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FTC plans to investigate Microsoft following massive email breach by Chinese hackers


The FTC plans to open an investigation into Microsoft’s compliance with cybersecurity commitments following the massive email hack revealing troubling vulnerabilities in the tech giant’s defense mechanisms. Hackers were able to access sensitive information in the company’s and government’s email system thanks to Microsoft security flaws.

The Messenger reports that Microsoft is facing increased scrutiny from the FTC following its massive cybersecurity breach this year. A May breach, believed to be the work of Chinese government hackers, exposed Microsoft customers’ email accounts. This breach, however, was only recently brought to light by Microsoft, raising questions about the transparency and robustness of the company’s cybersecurity.

Microsoft Pride Parade (Microsoft)

In this photo released by China's Xinhua News Agency, Bill Gates, left, meets with Chinese President Xi Jinping in Beijing, Friday, June 16, 2023. Microsoft co-founder Bill Gates met with Chinese President Xi Jinping a few just days after a visit to Beijing.  Beijing by Tesla CEO Elon Musk.  State broadcaster CCTV showed Xi saying he was happy to see Gates, whom he called "old friend," after three years without a meeting during the pandemic.  (Yin Bogu/Xinhua via AP)

In this photo released by China’s Xinhua News Agency, Bill Gates, left, meets with Chinese President Xi Jinping in Beijing, Friday, June 16, 2023. (Yin Bogu/Xinhua via AP)

Breitbart News previously reported that the hack breached email accounts used by the State Department:

Hackers allegedly linked to the Chinese government infiltrated the State Department after hacking a Microsoft employee earlier this summer, stealing about 60,000 emails from the inboxes of 10 employees, revealing sensitive information, including travel itineraries and diplomatic deliberations.

Politico reports that the breach, which sent shockwaves through Capitol Hill, has intensified concerns about escalating hacking efforts allegedly emanating from China. The compromised information is considered highly sensitive, with victims’ travel itineraries and diplomatic deliberations among the most critical data accessed. The incident not only raised eyebrows regarding international cybersecurity, but also put the spotlight back on diplomatic efforts in the Indo-Pacific region, as nine of the ten compromised email accounts belonged to people working on related issues.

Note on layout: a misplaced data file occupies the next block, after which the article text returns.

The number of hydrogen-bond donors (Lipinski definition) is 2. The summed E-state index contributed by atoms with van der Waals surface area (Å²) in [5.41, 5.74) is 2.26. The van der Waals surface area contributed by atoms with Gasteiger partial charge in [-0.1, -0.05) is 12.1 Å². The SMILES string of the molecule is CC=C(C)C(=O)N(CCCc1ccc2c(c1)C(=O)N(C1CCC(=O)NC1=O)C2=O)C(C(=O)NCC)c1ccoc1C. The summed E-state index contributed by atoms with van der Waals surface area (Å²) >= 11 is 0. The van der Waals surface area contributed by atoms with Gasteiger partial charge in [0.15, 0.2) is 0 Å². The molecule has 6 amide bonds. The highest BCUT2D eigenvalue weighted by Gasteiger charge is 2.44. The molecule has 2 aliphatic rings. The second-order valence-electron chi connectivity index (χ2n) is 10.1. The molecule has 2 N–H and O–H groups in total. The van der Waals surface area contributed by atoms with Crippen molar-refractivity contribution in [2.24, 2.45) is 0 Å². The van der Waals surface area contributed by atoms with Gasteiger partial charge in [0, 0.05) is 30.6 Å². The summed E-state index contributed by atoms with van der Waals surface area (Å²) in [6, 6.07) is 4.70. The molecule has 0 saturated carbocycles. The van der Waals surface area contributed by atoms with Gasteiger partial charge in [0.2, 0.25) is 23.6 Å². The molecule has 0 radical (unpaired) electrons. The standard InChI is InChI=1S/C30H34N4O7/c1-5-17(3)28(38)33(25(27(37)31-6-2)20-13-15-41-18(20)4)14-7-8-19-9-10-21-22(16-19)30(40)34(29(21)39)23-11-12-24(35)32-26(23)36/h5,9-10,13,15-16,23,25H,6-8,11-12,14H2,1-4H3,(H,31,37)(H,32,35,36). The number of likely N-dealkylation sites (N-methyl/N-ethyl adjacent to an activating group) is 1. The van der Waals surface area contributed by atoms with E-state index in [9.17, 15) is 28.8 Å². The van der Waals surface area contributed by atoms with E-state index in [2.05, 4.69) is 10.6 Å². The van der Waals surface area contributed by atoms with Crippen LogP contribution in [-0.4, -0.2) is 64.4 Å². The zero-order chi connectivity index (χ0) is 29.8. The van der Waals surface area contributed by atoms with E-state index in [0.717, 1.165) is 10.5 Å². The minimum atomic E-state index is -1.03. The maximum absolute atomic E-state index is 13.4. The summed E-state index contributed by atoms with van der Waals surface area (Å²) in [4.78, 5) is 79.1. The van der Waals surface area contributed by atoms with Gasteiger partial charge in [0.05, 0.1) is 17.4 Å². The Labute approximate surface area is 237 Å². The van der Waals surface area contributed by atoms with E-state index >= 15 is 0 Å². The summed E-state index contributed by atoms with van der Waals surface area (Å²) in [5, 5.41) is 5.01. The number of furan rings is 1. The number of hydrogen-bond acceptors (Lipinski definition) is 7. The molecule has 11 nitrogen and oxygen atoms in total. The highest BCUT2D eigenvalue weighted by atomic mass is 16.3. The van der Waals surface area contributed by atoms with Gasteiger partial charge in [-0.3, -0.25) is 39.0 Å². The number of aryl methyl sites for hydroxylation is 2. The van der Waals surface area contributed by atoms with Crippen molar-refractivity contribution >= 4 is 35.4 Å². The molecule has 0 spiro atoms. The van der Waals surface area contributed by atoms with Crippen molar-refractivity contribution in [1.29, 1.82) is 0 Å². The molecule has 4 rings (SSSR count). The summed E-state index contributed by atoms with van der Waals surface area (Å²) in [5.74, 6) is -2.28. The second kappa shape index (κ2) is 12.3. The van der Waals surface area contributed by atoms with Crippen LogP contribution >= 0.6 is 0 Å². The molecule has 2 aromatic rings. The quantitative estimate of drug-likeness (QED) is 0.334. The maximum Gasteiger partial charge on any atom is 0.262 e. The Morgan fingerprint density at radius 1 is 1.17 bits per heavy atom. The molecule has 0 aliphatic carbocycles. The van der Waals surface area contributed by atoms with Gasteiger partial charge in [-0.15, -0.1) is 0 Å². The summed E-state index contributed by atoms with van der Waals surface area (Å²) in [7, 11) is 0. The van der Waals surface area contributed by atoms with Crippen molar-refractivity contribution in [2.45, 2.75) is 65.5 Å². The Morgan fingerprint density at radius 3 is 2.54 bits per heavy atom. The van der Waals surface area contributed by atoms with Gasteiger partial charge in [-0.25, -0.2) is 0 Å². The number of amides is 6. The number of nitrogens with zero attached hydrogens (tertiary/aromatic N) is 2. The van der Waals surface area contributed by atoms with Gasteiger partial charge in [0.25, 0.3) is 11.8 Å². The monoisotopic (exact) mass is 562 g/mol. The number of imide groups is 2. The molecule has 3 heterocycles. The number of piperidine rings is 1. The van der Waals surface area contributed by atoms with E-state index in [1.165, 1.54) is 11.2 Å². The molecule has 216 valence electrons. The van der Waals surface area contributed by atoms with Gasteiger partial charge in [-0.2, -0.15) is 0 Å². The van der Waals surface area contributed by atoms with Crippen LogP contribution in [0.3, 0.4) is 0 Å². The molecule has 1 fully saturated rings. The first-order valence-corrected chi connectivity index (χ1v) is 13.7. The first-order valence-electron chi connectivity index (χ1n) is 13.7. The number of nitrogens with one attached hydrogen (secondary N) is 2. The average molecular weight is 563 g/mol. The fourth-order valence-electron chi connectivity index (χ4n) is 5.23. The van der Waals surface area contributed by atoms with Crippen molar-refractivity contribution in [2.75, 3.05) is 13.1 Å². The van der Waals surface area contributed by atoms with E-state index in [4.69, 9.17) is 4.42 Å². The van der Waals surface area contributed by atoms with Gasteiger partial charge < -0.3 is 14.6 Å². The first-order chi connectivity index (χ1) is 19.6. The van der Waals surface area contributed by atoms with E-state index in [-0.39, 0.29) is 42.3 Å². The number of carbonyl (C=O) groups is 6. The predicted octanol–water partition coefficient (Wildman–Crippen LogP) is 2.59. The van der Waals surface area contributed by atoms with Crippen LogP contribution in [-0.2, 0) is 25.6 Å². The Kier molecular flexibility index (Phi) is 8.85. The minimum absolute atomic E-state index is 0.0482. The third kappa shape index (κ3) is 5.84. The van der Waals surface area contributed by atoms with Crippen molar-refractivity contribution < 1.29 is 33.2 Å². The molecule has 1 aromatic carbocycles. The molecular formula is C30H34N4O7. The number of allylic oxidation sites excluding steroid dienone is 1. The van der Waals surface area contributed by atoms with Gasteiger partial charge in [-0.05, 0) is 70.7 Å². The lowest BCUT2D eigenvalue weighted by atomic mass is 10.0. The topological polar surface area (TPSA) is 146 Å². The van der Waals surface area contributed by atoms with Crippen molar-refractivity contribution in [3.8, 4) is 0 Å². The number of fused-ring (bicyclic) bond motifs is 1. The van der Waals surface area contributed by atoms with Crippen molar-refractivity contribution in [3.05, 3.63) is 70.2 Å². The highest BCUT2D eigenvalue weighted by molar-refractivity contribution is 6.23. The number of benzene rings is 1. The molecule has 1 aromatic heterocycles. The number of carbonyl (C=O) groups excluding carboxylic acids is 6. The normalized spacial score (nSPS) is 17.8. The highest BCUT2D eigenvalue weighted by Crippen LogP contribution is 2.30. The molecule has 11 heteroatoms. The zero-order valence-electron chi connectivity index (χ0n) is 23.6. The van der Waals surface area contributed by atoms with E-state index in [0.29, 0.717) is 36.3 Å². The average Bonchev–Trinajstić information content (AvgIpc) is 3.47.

Breitbart News also reported how the hack happened, which involved hacking a Microsoft employee’s account:

Bloomberg reports that Microsoft revealed that China-linked hackers compromised the work account of one of its engineers, then used that unauthorized access to steal a digital key to forge authentication tokens. These tokens allowed them to access email accounts on Microsoft cloud servers, including those belonging to Commerce Secretary Gina Raimondo, Representative Don Bacon and State Department officials.

“The Commission will ‘redirect its resources to order compliance and enforcement, particularly against the largest defendants,'” FTC Chair Lina Khan said in a letter, emphasizing a stricter approach towards large companies like Microsoft. This statement echoes the FTC’s renewed commitment to upholding cybersecurity standards and holding companies accountable for their failures.

Microsoft had already reached a settlement with the FTC in 2002; As part of the settlement, Microsoft committed to establishing a comprehensive information security program. This commitment aimed to safeguard the security, confidentiality and integrity of personal information collected from consumers.

Sen. Ron Wyden (D-OR) urged the FTC to take decisive action. “Microsoft security breaches led the Chinese government to hack the emails of senior U.S. government officials,” Wyden said, emphasizing the severity of the breach and its potential repercussions.

FTC Chairwoman Lina Khan, while not confirming a formal investigation, expressed a strong stance against “corporate recidivism” and acknowledged the landmark 2002 deal with Microsoft.

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Lucas Nolan is a reporter for Breitbart News covering issues of free speech and online censorship.


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